1. I’m sorry to hear the pledge is still part of education. And honestly, public education can’t be all bad with teachers like you :-)! II sometimes think learning is more likely to occur in contexts where contrasts are the most obvious…


        2. I’m sorry to hear the pledge is still part of education, Jeff. And honestly, public education can’t be all bad with teachers like you 🙂 ! I sometimes think learning is more likely to occur in contexts where contrasts are the most obvious…


  2. Agree with every thing you say.
    It is so important for those who Blog to keep their priorities in order.
    The Issues that are so pressing in the Global Community today are for the most part Regional, so we become just a bit, me especially, selfish, in what we choose to address.
    I must try harder to include, not exclude.
    To me, trees and wildlife are a tragic loss, to someone with no food, nor home, not so much.
    Working on it!


    1. Thank you for your thoughtful and honest comments, Gator Woman. I’m working on thinking in more inclusive ways, too, the reason for exploring and posting my initial reflections as a foundation for dialogue. I am grateful to you for responding and sharing your insights!


  3. As someone who blogs about peace & justice, and serves as the peace & justice promoter for my community chapter, I have to filter through a lot of issues and injustices. It can become overwhelming and, for me, lead to depression & inaction (the deer in headlights syndrome). “The home we all share,” is my starting point. As Gator Woman suggests, I don’t want to be “exclusive” in what I address, but realistically I know that I cannot possible address every injustice. But, if I consider first that our world is a shared home, then my activism will naturally and freely flow in ways that are needed the most at any one time. Considering my gifts & using them wisely is also important. More “hope for the future,” Carol: Like Jeff, I, too, am a teacher! 🙂


    1. Thank you for your thoughtful comments, Maria, and for sharing your experiences and insights. I can relate to your comment about the overwhelming futility that one can feel about injustice and incomprehensible cruelty in the world. I am bombarded by at least a dozen emails every day for causes that are important but framed in ways that are fear-based appeals to fight yet another “evil” villain. This post was my attempt to find hope-based ways to frame advocacy. And it does give me hope to know that you, like Jeff, are a teacher, as am I which is why my reply took so long. I had to run to class before I had a chance thank you for sharing your strategies for grounding your activism on a foundation of “hope for the future.”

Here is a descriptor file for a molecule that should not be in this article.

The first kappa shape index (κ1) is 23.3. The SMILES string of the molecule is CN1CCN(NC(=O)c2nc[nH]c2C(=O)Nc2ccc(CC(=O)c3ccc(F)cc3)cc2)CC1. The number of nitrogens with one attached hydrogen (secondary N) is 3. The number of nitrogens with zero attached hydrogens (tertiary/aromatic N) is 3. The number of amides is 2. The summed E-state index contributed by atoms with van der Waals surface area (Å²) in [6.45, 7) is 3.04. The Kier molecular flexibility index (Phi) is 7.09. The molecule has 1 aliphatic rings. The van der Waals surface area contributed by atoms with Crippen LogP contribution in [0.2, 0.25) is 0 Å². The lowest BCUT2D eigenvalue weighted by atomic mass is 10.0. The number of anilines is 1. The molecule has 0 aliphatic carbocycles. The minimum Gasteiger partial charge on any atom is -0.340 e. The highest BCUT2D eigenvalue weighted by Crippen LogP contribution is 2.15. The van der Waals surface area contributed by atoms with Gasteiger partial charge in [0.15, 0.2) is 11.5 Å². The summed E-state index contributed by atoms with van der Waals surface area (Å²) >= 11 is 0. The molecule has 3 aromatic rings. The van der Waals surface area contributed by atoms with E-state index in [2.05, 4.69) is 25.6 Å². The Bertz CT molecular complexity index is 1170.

4. Hi Carol, some of my work at the moment is around environment and connection combined with Agency. See what you think of the Social Sculpture Research Unit at Oxford Brooks. I’m working on Agents of Change South Africa, so we’ll be going to the beach next weekend. You may like the work of Joseph Beuys who looks at spirituality, politics/privilege and humanism.

    Thanks so much for posting this though. Oh, there’s quite a lovely clip on YouTube called Mae Innini
    With Amazon Ensamble, where the old shaman sings about the messages the land brings…let us listen to our land, it speaks to us, it tells a story…moving stories of connectedness!

    This is such a beautiful post, Carol, thank you.


  5. I wish with all my heart that I saw our chances for hope increasing instead of decreasing – but I don’t and I can’t. How wonderful it would be to be wrong!

    We’re not shy about taking a stand against our standard enemies, because these usual suspects are well-established names on our Most Wanted lists. But we’ve proven how easily we’re influenced to conform to a consensus of other progressives, how reluctant to speak out until we can speak as a crowd, how ingrained our fear of standing up beside someone who stands alone, and how undeveloped our most strongly felt principles really are. In fact, there is nothing more certain to prevent us from helping a person under attack than the fact that she needs help. If she is surrounded by a crowd of supporters, we will rush to join. But if she stands alone, having risked all to give voice to a silenced community, everyone hesitates, waiting for everyone else.
    Four years later, they are still waiting.
    And that doesn’t bode well for the struggle ahead, however it plays out.